With the deadline fast approaching, and my team having internal issues and changes, I felt that a rushed job with little preparation and thought would ultimately hurt our chances of being awarded any funding, so I decided to postpone the application until their next application period which is the 30th August - 1st October 2021. This is a much more realistic deadline, giving me and my team sufficient time to properly prepare and put together our application materials which I have learned require much more planning and time than I had previously anticipated.
My original plan was to film The Gig in London. However, during the time spent on our BFI application I realised I could look into the possibility of shooting The Gig in other countries. The film’s current team members have diverse backgrounds and I also have connections to cast, crew and potential equipment and funding from other local bodies similar to the BFI in several other countries.
Stockholm was an obvious starting point and the SFI (Swedish Film Institute) has very similar guidelines to the BFI. The application can even be in English meaning we wouldn’t even need to create new materials and could just make minor adjustments to our BFI application. Sweden is a very culture and arts-friendly nation and also offers local regional funding. So, because I have my production company registered in Stockholm, I am also able to apply for the Film Stockholm ‘emerging talent fund’.
My previous film projects made in Sweden were all self-funded by myself and collaborators, so I would be classed as a first-time applicant to the funds. Due to my previous film and acting work in Sweden, I also have a fairly vast network of people that I reached out to discuss the project and their potential interest in coming on board as crew members. Through this outreach, I was able to secure a DOP, Gaffer and Sound-Technician that I have previously worked with and who are all highly regarded in the Swedish film and television industry. I also spoke to fellow independent filmmaker's Linnea Pihl and Jeanette Espedal about their recent short film projects. Both of their films were made for modest budgets of around £3k-£4k and utilised in-kind labour, locations and equipment.
For my most successful film, Rotten Love, we were able to get equipment sponsored by UnCut-Ung Film Produktion, a government-funded organisation that helps young filmmakers. I reached out to them but found out that they have had their funding cut and are no longer active. They did give me some other suggestions however, such as the Stockholms School of Culture and Stockholm Film School, stating that some of their previous filmmaker alumni had been able to get support from them. I have since sent emails but have yet to receive any reply from either of these institutions.
I was however able to secure my number one location choice, Klubben Fryshuset, a concert venue where my band played our first major show and also recorded our 5-year anniversary concert DVD. The venue has the perfect layout and is the one I had in mind when creating the story for the script. It will also provide high production value which is in line with my goals for this project.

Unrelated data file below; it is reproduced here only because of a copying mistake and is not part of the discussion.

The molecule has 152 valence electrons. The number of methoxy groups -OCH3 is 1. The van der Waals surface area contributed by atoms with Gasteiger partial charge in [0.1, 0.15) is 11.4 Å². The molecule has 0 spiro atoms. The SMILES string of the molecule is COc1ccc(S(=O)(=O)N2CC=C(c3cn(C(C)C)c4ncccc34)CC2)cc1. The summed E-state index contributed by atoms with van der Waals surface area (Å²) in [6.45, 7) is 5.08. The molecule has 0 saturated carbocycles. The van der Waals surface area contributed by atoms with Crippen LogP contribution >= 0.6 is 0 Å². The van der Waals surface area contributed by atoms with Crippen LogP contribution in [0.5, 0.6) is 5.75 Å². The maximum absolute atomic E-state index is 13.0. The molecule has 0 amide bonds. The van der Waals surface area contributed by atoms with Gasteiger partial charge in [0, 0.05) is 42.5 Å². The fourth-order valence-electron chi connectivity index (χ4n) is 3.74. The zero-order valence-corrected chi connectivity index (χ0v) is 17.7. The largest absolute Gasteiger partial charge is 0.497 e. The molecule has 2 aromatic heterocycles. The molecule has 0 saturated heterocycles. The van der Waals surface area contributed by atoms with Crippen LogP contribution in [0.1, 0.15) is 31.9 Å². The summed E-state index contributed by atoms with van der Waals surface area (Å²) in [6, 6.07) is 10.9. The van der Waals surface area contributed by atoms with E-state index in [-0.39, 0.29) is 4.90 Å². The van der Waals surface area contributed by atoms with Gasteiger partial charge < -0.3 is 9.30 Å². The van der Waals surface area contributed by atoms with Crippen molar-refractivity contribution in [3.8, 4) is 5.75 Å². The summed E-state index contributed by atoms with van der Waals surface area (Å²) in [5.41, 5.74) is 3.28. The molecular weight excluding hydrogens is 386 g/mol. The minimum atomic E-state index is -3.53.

Due to the number of days we would require for filming we had to work around their event schedule, but were able to get six days in succession in early January, right after the New Year. Based on these dates I began confirming availability with the crew and also reached out to my god-father who runs a corporate travel agency, Travel2 AB, to discuss putting together a price package for travel and accommodation for my UK cast and crew. With this new information I was able to put together a shooting schedule and an initial budget using the guidelines and templates provided by the BFI application (appendix 4).
Based on the cost of travel and accommodation, as well as the increased cost of equipment hire due to my old collaborators no longer being able to assist me, I decided to continue working on finding other creative solutions to minimise my costs and maximise my production value.
Prague in the Czech Republic was next on my list based on my continued collaboration with Prague Film School since my graduation from their acting for film program in 2018. I started by contacting the director of the school, Tariq Hager, with whom I have a close relationship and pitched him my film, asking if the school would be willing to help in any way. He told me that due to the pandemic, the school was now focused on maximising student outreach and practical lesson time, meaning that their resources would not be available until the Summer of 2022. He did say that should I choose to shoot in Prague at that time, that I would be able to use the schools’ Arri Alexa with Prime Lenses, their studios, other equipment plus have access to their props and any other help that they could provide. The use of this calibre equipment for free is of course of huge interest to any filmmaker, but as my goal is to deliver my final film as my MA grad project in May ‘22, the availability of the offer would be too late.